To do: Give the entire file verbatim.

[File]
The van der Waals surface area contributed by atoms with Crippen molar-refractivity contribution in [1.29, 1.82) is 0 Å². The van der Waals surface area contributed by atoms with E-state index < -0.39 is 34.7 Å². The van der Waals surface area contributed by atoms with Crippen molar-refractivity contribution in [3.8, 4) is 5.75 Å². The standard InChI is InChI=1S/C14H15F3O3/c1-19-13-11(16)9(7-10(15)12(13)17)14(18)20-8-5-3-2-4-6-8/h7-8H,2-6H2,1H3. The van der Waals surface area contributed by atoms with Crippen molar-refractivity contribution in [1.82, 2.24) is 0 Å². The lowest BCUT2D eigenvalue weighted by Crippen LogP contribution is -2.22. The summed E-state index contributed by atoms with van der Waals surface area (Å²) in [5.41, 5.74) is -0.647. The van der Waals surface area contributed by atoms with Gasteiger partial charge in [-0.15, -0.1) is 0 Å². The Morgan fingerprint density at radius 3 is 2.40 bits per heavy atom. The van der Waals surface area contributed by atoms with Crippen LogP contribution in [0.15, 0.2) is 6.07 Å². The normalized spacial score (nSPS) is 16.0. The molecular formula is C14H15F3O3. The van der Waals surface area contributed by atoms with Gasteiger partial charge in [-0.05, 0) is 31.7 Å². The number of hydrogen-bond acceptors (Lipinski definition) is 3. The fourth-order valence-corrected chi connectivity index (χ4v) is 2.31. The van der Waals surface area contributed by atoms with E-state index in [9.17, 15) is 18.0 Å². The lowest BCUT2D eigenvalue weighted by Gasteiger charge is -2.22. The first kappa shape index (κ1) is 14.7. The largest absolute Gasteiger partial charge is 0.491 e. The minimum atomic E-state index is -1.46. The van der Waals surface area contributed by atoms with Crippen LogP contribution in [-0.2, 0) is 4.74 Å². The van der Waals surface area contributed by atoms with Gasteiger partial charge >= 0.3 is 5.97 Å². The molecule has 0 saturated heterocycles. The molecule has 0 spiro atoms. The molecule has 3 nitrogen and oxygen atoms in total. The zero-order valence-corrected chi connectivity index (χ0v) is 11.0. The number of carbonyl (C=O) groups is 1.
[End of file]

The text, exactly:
The van der Waals surface area contributed by atoms with Crippen molar-refractivity contribution in [1.29, 1.82) is 0 Å². The van der Waals surface area contributed by atoms with E-state index < -0.39 is 34.7 Å². The van der Waals surface area contributed by atoms with Crippen molar-refractivity contribution in [3.8, 4) is 5.75 Å². The standard InChI is InChI=1S/C14H15F3O3/c1-19-13-11(16)9(7-10(15)12(13)17)14(18)20-8-5-3-2-4-6-8/h7-8H,2-6H2,1H3. The van der Waals surface area contributed by atoms with Crippen molar-refractivity contribution in [1.82, 2.24) is 0 Å². The lowest BCUT2D eigenvalue weighted by Crippen LogP contribution is -2.22. The summed E-state index contributed by atoms with van der Waals surface area (Å²) in [5.41, 5.74) is -0.647. The van der Waals surface area contributed by atoms with Gasteiger partial charge in [-0.15, -0.1) is 0 Å². The Morgan fingerprint density at radius 3 is 2.40 bits per heavy atom. The van der Waals surface area contributed by atoms with Crippen LogP contribution in [0.15, 0.2) is 6.07 Å². The normalized spacial score (nSPS) is 16.0. The molecular formula is C14H15F3O3. The van der Waals surface area contributed by atoms with Gasteiger partial charge in [-0.05, 0) is 31.7 Å². The number of hydrogen-bond acceptors (Lipinski definition) is 3. The fourth-order valence-corrected chi connectivity index (χ4v) is 2.31. The van der Waals surface area contributed by atoms with E-state index in [9.17, 15) is 18.0 Å². The lowest BCUT2D eigenvalue weighted by Gasteiger charge is -2.22. The first kappa shape index (κ1) is 14.7. The largest absolute Gasteiger partial charge is 0.491 e. The minimum atomic E-state index is -1.46. The van der Waals surface area contributed by atoms with Crippen LogP contribution in [-0.2, 0) is 4.74 Å². The van der Waals surface area contributed by atoms with Gasteiger partial charge >= 0.3 is 5.97 Å². The molecule has 0 saturated heterocycles. The molecule has 0 spiro atoms. The molecule has 3 nitrogen and oxygen atoms in total. The zero-order valence-corrected chi connectivity index (χ0v) is 11.0. The number of carbonyl (C=O) groups is 1.